Sodium in diet
Sodium is an element that the body needs to work properly. Salt contains sodium.
The body uses sodium to control blood pressure and blood volume. Your body also needs sodium for your muscles and nerves to work properly.
Sodium occurs naturally in most foods. The most common form of sodium is sodium chloride, which is table salt. Milk, beets, and celery also naturally contain sodium. Drinking water, also contains sodium, but the amount depends on the source.
Sodium is also added to many food products. Some of these added forms are monosodium glutamate (MSG), sodium nitrite, sodium saccharin, baking soda (sodium bicarbonate), and sodium benzoate. These are in items such as Worcestershire sauce, soy sauce, onion salt, garlic salt, and bouillon cubes.
Processed meats like bacon, sausage, and ham, and canned soups and vegetables also contain added sodium. Fast foods are generally very high in sodium.
Side Effects of Sodium in diet
Too much sodium in the diet may lead to:
- High blood pressure in some people
- A serious buildup of fluid in people with congestive heart failure, cirrhosis of the liver, or kidney disease
Sodium in the diet (called dietary sodium) is measured in milligrams (mg). Table salt is 40% sodium; 1 teaspoon of table salt contains 2,300 mg of sodium.
Healthy adults should limit sodium intake to 2,300 mg per day. Adults with high blood pressure should have no more than 1,500 mg per day. Those with congestive heart failure, liver cirrhosis, and kidney disease may need much lower amounts.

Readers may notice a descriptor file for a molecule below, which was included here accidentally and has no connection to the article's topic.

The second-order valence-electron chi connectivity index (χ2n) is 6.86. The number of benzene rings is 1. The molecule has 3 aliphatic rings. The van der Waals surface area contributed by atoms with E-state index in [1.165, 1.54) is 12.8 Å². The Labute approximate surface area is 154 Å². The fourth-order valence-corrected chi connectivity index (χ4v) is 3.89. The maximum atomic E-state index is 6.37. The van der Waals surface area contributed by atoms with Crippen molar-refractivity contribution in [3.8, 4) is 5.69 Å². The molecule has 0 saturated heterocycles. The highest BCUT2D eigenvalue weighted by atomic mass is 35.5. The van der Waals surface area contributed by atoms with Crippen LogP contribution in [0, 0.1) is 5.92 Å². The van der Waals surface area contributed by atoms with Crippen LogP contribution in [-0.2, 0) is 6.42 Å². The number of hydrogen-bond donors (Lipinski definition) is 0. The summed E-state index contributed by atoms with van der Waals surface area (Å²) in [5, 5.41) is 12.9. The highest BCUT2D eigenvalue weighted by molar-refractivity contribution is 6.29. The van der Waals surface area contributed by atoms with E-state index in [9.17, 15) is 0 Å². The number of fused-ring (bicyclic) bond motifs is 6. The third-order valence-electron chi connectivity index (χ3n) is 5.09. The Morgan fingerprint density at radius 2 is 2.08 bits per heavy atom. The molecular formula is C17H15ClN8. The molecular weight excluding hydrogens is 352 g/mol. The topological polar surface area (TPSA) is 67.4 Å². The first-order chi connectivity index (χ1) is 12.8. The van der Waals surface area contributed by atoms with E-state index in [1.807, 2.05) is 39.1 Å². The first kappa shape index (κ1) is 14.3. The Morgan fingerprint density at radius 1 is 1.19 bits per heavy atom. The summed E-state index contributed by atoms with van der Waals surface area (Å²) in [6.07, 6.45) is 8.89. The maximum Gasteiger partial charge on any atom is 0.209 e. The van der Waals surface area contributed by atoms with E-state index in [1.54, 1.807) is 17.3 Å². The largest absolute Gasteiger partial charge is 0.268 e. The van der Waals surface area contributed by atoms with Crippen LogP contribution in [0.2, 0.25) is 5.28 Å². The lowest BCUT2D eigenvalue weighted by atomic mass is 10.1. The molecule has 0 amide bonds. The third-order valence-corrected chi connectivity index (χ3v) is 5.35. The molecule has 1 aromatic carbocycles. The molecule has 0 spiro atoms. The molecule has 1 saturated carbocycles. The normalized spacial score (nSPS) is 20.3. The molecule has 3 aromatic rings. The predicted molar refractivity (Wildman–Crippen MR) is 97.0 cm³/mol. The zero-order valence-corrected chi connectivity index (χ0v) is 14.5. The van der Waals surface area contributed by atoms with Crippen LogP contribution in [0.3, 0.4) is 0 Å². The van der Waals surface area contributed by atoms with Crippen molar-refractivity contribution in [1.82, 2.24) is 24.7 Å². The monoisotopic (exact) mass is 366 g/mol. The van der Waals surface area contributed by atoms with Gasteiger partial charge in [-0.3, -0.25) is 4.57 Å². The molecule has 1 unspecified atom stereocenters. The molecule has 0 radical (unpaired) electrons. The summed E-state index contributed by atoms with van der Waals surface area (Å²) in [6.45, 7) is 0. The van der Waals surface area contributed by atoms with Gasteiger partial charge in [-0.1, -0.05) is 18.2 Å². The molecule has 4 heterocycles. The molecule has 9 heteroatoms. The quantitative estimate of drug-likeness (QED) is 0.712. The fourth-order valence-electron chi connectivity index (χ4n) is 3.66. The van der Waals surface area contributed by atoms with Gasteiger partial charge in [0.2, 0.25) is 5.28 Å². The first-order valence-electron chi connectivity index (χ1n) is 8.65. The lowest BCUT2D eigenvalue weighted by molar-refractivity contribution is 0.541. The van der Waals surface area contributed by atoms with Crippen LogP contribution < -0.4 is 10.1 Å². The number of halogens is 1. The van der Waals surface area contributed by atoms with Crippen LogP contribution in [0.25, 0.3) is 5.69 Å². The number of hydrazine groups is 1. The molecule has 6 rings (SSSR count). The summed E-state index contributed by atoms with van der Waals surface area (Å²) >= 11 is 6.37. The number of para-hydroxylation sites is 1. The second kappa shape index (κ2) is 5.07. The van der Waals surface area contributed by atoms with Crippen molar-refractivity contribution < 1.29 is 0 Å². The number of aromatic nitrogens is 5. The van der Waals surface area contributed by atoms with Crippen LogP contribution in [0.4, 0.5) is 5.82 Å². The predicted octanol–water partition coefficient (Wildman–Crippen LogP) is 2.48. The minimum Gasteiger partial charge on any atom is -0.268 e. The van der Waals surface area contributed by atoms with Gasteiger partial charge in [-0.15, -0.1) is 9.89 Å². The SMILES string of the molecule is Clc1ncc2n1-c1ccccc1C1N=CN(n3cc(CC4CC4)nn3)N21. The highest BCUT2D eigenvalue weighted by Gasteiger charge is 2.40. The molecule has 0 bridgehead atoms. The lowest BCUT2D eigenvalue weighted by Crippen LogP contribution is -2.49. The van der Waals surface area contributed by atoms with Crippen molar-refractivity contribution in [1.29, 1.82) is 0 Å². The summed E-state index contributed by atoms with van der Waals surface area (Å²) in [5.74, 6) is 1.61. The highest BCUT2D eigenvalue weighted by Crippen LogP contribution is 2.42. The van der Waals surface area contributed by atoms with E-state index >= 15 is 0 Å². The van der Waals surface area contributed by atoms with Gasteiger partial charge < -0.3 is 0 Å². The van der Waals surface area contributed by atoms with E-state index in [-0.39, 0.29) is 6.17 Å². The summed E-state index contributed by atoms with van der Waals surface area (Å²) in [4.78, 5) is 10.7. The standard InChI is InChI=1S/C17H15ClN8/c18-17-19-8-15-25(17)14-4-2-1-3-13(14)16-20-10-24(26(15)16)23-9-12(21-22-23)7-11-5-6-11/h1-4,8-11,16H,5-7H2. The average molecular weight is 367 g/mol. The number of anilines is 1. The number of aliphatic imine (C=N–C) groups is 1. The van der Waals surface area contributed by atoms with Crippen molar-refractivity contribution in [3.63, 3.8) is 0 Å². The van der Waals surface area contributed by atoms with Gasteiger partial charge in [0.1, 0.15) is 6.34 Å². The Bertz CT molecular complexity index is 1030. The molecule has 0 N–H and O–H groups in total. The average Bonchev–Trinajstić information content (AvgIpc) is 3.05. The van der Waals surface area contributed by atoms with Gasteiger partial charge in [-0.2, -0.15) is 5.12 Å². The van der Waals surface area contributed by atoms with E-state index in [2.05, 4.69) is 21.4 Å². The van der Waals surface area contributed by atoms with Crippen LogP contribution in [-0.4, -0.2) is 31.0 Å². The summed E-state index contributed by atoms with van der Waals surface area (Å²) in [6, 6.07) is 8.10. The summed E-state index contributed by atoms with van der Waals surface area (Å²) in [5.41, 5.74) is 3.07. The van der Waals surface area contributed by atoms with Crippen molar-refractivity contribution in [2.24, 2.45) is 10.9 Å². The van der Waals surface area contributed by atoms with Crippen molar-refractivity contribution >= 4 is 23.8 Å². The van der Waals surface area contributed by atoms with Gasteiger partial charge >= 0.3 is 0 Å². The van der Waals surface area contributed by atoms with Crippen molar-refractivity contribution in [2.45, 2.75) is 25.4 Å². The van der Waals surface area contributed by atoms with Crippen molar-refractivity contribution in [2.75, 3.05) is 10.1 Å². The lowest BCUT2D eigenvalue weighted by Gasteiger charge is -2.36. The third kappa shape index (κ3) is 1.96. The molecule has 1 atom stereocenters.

There are no specific recommended amounts of sodium for infants, children, and teens. Eating habits and attitudes about food that are formed during childhood are likely to influence eating habits for life. For this reason, it is a good idea for children to avoid eating too much salt.
Aronow WS, Fleg JL, Pepine CJ, et al. ACCF/AHA 2011 expert consensus document on hypertension in the elderly: a report of the American College of Cardiology Foundation Task Force on Clinical Expert Consensus documents developed in collaboration with the American Academy of Neurology, American Geriatrics Society, American Society for Preventive Cardiology, American Society of Hypertension, American Society of Nephrology, Association of Black Cardiologists, and European Society of Hypertension. J Am Coll Cardiol. 2011;57:2037-114.
|Review Date: 5/13/2014
Reviewed By: Michael A. Chen, MD, PhD, Assistant Professor of Medicine, Division of Cardiology, Harborview Medical Center, University of Washington Medical School, Seattle, WA. Also reviewed by David Zieve, MD, MHA, Isla Ogilvie, PhD, and the A.D.A.M. Editorial team.
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